MANY people have found themselves trapped in property transactions. Either they have been cheated or they have entered into sales and purchase agreements (SPAs) without a full understanding of what they have signed for.
An SPA is a contract between a buyer/purchaser and a seller/vendor. It can be conditional or unconditional.
Under a conditional SPA, there are conditions that must be fulfilled beforehand, before the agreement becomes unconditional.
Every transaction is different, and an experienced property lawyer will know the type of agreement to use by looking at the details and documents related to the SPA transaction.
In a conditional transaction, the deposit should not be paid directly to the seller. This is because the agreement will not come into force until all the conditions in the agreement have been met.
An example of a conditional SPA is when the property being sold has restrictions imposed upon it, where it cannot be transacted or mortgaged without the approval of a state authority.
Another instance is when a property is purchased from a developer by a person who then wants to sell it to a new buyer in the secondary market.
If the person’s (the seller) name is not yet documented as the owner of the property, the subsequent agreement between the seller and the new buyer cannot take effect until the first ownership transfer between the person and the developer has been completed.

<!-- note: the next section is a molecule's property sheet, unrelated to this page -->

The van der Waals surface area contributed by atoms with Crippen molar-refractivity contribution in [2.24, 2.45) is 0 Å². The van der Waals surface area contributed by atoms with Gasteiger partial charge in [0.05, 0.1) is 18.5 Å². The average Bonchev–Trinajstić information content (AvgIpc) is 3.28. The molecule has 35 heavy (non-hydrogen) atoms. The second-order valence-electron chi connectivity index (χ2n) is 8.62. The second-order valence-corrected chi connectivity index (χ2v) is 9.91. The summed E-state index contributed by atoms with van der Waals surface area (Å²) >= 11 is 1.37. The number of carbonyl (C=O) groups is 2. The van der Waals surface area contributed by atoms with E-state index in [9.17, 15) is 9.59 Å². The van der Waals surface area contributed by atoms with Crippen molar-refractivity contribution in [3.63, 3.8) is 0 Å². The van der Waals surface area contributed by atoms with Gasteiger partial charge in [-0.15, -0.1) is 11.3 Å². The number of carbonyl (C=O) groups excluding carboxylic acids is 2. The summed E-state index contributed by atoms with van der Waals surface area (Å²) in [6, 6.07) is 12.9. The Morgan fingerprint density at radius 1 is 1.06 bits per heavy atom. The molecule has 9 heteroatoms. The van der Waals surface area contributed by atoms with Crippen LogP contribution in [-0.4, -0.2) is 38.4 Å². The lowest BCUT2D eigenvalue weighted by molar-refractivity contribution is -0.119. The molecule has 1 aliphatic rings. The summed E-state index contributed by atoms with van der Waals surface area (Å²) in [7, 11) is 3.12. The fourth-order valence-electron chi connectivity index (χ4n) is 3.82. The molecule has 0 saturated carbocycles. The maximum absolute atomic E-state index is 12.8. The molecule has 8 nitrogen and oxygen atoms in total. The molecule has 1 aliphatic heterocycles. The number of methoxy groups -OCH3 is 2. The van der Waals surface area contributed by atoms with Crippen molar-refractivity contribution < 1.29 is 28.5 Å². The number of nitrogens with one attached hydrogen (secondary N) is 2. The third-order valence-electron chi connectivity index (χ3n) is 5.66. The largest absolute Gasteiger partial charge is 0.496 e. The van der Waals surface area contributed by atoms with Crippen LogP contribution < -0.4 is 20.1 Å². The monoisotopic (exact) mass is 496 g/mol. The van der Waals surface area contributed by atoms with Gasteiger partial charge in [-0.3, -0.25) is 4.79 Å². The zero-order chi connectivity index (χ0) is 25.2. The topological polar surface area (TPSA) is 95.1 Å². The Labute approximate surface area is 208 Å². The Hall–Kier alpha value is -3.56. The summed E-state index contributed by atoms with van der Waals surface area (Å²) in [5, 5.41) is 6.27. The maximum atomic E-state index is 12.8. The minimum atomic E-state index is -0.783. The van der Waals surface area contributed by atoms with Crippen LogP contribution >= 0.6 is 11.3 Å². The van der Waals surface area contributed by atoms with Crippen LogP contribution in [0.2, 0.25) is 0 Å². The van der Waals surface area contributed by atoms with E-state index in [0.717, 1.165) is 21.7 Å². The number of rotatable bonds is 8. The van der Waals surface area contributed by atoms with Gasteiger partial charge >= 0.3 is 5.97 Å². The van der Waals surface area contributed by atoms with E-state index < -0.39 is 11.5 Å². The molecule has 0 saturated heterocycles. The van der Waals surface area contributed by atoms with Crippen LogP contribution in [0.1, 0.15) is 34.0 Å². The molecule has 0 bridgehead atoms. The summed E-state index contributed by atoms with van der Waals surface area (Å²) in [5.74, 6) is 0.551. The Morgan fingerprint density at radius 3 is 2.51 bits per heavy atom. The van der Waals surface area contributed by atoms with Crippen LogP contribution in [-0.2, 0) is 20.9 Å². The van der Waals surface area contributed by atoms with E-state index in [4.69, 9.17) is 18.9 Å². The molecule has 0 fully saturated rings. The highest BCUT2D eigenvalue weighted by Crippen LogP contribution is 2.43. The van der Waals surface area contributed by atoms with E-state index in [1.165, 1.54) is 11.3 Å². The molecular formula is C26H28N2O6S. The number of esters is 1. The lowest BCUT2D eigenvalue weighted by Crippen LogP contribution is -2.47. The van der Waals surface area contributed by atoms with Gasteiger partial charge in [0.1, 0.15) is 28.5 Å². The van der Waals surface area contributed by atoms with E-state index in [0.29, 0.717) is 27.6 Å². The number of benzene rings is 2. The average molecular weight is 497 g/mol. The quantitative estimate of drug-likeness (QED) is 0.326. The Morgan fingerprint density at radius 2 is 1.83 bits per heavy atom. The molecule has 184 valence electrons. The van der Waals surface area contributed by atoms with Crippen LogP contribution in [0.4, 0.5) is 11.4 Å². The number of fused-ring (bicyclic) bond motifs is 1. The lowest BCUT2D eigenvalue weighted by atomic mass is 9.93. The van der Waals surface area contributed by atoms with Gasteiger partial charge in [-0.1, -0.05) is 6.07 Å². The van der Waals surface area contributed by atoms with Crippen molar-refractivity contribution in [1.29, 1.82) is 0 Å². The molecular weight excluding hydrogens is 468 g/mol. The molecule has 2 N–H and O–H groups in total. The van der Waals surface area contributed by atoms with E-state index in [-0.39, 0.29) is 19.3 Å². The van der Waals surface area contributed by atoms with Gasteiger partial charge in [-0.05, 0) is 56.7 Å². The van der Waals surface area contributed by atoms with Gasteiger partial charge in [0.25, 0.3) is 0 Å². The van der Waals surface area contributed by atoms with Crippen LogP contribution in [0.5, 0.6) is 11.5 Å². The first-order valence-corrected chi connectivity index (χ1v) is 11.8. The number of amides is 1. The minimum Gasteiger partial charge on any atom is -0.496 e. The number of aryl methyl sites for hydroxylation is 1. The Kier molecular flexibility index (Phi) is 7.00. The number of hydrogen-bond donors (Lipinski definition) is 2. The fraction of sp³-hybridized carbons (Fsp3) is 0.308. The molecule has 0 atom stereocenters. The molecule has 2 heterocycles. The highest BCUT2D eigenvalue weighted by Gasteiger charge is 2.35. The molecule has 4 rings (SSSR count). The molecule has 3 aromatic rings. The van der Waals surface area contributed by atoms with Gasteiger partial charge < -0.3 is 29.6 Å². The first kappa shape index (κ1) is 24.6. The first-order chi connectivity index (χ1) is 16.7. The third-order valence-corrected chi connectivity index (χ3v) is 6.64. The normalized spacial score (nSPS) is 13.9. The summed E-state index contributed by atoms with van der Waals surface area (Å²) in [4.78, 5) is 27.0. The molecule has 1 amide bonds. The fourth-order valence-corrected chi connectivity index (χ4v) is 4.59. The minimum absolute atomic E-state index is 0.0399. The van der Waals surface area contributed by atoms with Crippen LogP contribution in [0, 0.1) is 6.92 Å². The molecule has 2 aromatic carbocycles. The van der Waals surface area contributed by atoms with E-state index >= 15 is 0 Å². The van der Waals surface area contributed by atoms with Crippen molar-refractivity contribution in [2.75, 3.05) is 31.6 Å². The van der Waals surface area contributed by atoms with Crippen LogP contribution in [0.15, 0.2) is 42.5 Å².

In a conditional agreement, any deposit or other funds due from the buyer should be held by the lawyers of the buyer/seller as a trustee.
If the deposit or other funds have been paid to the real estate agency, the agency should similarly hold onto the funds and not make payment to any party, including the sales agent commission until the SPA has become unconditional.
If the conditions stipulated cannot be met within the agreed timeframe, then the agreement is null and void and any funds paid should be returned to the rightful parties.
The best way to ensure that the interests of all parties in the property transaction is protected is to appoint property lawyers to represent them.
The writer is a practising lawyer with Nazri Azmi Islinda in Bandar Sri Permaisuri, Cheras. He will be speaking on property and law at The New Straits Times Press Group’s MyRumah Property Showcase on March 9 to 11 at SACC Mall, Shah Alam - the first series of the showcase for this year. More information is available at firstname.lastname@example.org or by calling 012 6560263 (Haslan).